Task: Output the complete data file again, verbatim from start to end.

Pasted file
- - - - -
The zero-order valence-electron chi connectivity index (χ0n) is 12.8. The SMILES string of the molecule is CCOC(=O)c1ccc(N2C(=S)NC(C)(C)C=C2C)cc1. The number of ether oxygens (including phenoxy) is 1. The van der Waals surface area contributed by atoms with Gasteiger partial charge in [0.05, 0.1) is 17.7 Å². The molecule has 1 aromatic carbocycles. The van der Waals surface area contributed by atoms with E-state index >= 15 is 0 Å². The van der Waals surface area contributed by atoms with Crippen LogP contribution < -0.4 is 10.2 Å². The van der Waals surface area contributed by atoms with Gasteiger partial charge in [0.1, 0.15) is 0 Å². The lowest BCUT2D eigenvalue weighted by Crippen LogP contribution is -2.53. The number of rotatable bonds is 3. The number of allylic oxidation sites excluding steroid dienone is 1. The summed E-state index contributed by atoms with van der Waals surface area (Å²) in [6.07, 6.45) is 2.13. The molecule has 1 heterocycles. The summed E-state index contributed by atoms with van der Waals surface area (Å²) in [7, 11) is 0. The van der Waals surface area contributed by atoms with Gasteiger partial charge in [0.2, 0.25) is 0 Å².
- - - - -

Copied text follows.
The zero-order valence-electron chi connectivity index (χ0n) is 12.8. The SMILES string of the molecule is CCOC(=O)c1ccc(N2C(=S)NC(C)(C)C=C2C)cc1. The number of ether oxygens (including phenoxy) is 1. The van der Waals surface area contributed by atoms with Gasteiger partial charge in [0.05, 0.1) is 17.7 Å². The molecule has 1 aromatic carbocycles. The van der Waals surface area contributed by atoms with E-state index >= 15 is 0 Å². The van der Waals surface area contributed by atoms with Crippen LogP contribution < -0.4 is 10.2 Å². The van der Waals surface area contributed by atoms with Gasteiger partial charge in [0.1, 0.15) is 0 Å². The lowest BCUT2D eigenvalue weighted by Crippen LogP contribution is -2.53. The number of rotatable bonds is 3. The number of allylic oxidation sites excluding steroid dienone is 1. The summed E-state index contributed by atoms with van der Waals surface area (Å²) in [6.07, 6.45) is 2.13. The molecule has 1 heterocycles. The summed E-state index contributed by atoms with van der Waals surface area (Å²) in [7, 11) is 0. The van der Waals surface area contributed by atoms with Gasteiger partial charge in [0.2, 0.25) is 0 Å².